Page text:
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Jun 15, 2024 - 6:29:48 PM
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41472 posts since 3/5/2008
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Jun 15, 2024 - 6:30:27 PM

41472 posts since 3/5/2008
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How do you do yours?

Jun 16, 2024 - 4:36:59 AM
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Texasbanjo (Moderator)

USA

30336 posts since 8/3/2003

Dave made the best brisket (at least I thought so). He used brisket rub that you buy at a store rather than some home-made concoction.

He would cut off at least part of the fat and then put rub all over both sides and massage it in. Then he'd wrap it in heavy duty foil, put it on the smoker and let it cook for about 3 hours at a low temp (don't remember for sure, maybe 250*?). Then he'd open the foil and let it cook for another hour so it would get a good smoky crust. It always had that red ring that's so important on a smoked brisket, was always tender and unbelieveable tasty. (Again, I'm not very biased).

He won numerous bbq cookoffs with his brisket, ribs and chicken.

Oh, how I miss that cooking.

*EDIT:  The temperature to cook was 350, not 250.

Edited by - Texasbanjo on 06/18/2024 04:28:40

Jun 16, 2024 - 4:37:57 AM
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rinemb

USA

16352 posts since 5/24/2005

I am usually not seeking that thick dark bark. (wife preference) I seek a nice pink smoke ring, maintaining moisture and tenderness. After a low and slow time on the BGE, I do wrap in foil to finish. I am certainly not pit or smoke master. I probably only do about one brisket and one big pork shoulder to pull each summer. And a pastrami, but not last year. Then besides steaks and burgers on the grill, a lot of chicken, fish, and other pork and beef cuts. Brad

Jun 16, 2024 - 5:39:33 AM

41472 posts since 3/5/2008
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quote:
Originally posted by Texasbanjo

Dave made the best brisket (at least I thought so). He used brisket rub that you buy at a store rather than some home-made concoction.

He would cut off at least part of the fat and then put rub all over both sides and massage it in. Then he'd wrap it in heavy duty foil, put it on the smoker and let it cook for about 3 hours at a low temp (don't remember for sure, maybe 250?). Then he'd open the foil and let it cook for another hour so it would get a good smoky crust. It always had that red ring that's so important on a smoked brisket, was always tender and unbelieveable tasty. (Again, I'm not very biased).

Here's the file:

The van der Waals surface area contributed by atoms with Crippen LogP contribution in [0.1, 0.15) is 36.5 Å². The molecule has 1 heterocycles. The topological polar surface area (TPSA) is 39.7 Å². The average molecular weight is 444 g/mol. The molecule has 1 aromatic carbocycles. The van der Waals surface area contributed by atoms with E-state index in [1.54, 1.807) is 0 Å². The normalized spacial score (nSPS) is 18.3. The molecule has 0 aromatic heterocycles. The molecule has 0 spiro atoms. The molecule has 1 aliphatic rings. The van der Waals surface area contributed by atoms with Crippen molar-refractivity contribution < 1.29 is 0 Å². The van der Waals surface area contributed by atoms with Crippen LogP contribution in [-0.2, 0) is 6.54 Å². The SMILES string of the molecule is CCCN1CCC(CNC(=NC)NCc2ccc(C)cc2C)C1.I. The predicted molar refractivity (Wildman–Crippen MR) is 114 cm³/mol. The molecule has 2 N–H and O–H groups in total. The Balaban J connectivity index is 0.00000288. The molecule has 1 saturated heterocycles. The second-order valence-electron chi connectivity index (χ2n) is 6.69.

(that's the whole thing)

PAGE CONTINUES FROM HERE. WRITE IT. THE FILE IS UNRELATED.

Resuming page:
He won numerous bbq cookoffs with his brisket, ribs and chicken.

Oh, how I miss that cooking.


Liz n me ..agree..

We gonna try it your way.

Makes more sense.. :0)

Jun 16, 2024 - 8:36:31 AM

91 posts since 9/2/2021

I get the Primo (like a BGE) steady at about 250. Apply a local brisket rub and put the brisket on the smoker. Fat side up (although I don’t think it makes a big difference). Smoke it about 12-14 hours. Interior temp needs to be above 200. Sometimes I wrap with aluminum foil towards the end, sometimes I don’t. Also doesn’t seem to make a big difference. When done, wrap in aluminum foil and then a big beach towel and place in a cooler until ready to slice (against the grain).

Jun 16, 2024 - 1:52:26 PM
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slammer

USA

4560 posts since 12/30/2008

I’m not a fan of smoked foods, although there are exceptions. I just don’t like that strong smoke flavor that overpowers food. I do however have a little fishing buddy who is a master with a smoker IMO and can does everything on his pellet smoker and it’s not overwhelming.
So, how I smoke foods is by making a call and dropping a brisket or roast or ham or Turkey off at his house with my spice preference and he does the rest. In return I share the bounty and supply him with pellets.
His brisket is like eating beef butter!!! For a young guy, he sure can put out the good food from that contraption!!!
Slammer!!!